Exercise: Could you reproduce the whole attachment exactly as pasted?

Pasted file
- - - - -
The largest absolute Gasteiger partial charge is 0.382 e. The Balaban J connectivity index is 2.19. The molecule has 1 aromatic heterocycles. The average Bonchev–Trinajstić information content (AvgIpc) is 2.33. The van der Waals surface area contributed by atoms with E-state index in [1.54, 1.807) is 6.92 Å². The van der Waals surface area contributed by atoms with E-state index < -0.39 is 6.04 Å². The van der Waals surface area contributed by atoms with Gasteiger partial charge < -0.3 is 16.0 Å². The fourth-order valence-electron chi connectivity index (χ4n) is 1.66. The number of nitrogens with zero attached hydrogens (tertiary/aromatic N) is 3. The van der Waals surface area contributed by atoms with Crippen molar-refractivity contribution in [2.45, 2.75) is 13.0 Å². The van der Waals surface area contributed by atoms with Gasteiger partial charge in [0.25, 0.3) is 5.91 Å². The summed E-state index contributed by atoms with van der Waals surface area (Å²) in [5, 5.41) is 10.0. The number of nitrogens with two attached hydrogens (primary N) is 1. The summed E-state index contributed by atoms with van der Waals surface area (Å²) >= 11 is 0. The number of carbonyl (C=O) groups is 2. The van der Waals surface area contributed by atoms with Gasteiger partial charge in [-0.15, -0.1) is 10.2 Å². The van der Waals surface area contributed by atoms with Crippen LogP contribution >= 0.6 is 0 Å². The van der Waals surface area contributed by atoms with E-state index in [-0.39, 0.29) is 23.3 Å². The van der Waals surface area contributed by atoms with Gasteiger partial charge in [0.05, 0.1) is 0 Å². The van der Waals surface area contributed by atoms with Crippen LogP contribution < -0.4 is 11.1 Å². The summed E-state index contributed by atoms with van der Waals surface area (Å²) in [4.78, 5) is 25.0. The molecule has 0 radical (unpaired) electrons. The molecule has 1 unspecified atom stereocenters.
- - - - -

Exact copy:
The largest absolute Gasteiger partial charge is 0.382 e. The Balaban J connectivity index is 2.19. The molecule has 1 aromatic heterocycles. The average Bonchev–Trinajstić information content (AvgIpc) is 2.33. The van der Waals surface area contributed by atoms with E-state index in [1.54, 1.807) is 6.92 Å². The van der Waals surface area contributed by atoms with E-state index < -0.39 is 6.04 Å². The van der Waals surface area contributed by atoms with Gasteiger partial charge < -0.3 is 16.0 Å². The fourth-order valence-electron chi connectivity index (χ4n) is 1.66. The number of nitrogens with zero attached hydrogens (tertiary/aromatic N) is 3. The van der Waals surface area contributed by atoms with Crippen molar-refractivity contribution in [2.45, 2.75) is 13.0 Å². The van der Waals surface area contributed by atoms with Gasteiger partial charge in [0.25, 0.3) is 5.91 Å². The summed E-state index contributed by atoms with van der Waals surface area (Å²) in [5, 5.41) is 10.0. The number of nitrogens with two attached hydrogens (primary N) is 1. The summed E-state index contributed by atoms with van der Waals surface area (Å²) >= 11 is 0. The number of carbonyl (C=O) groups is 2. The van der Waals surface area contributed by atoms with Gasteiger partial charge in [-0.15, -0.1) is 10.2 Å². The van der Waals surface area contributed by atoms with Crippen LogP contribution >= 0.6 is 0 Å². The van der Waals surface area contributed by atoms with E-state index in [-0.39, 0.29) is 23.3 Å². The van der Waals surface area contributed by atoms with Gasteiger partial charge in [0.05, 0.1) is 0 Å². The van der Waals surface area contributed by atoms with Crippen LogP contribution < -0.4 is 11.1 Å². The summed E-state index contributed by atoms with van der Waals surface area (Å²) in [4.78, 5) is 25.0. The molecule has 0 radical (unpaired) electrons. The molecule has 1 unspecified atom stereocenters.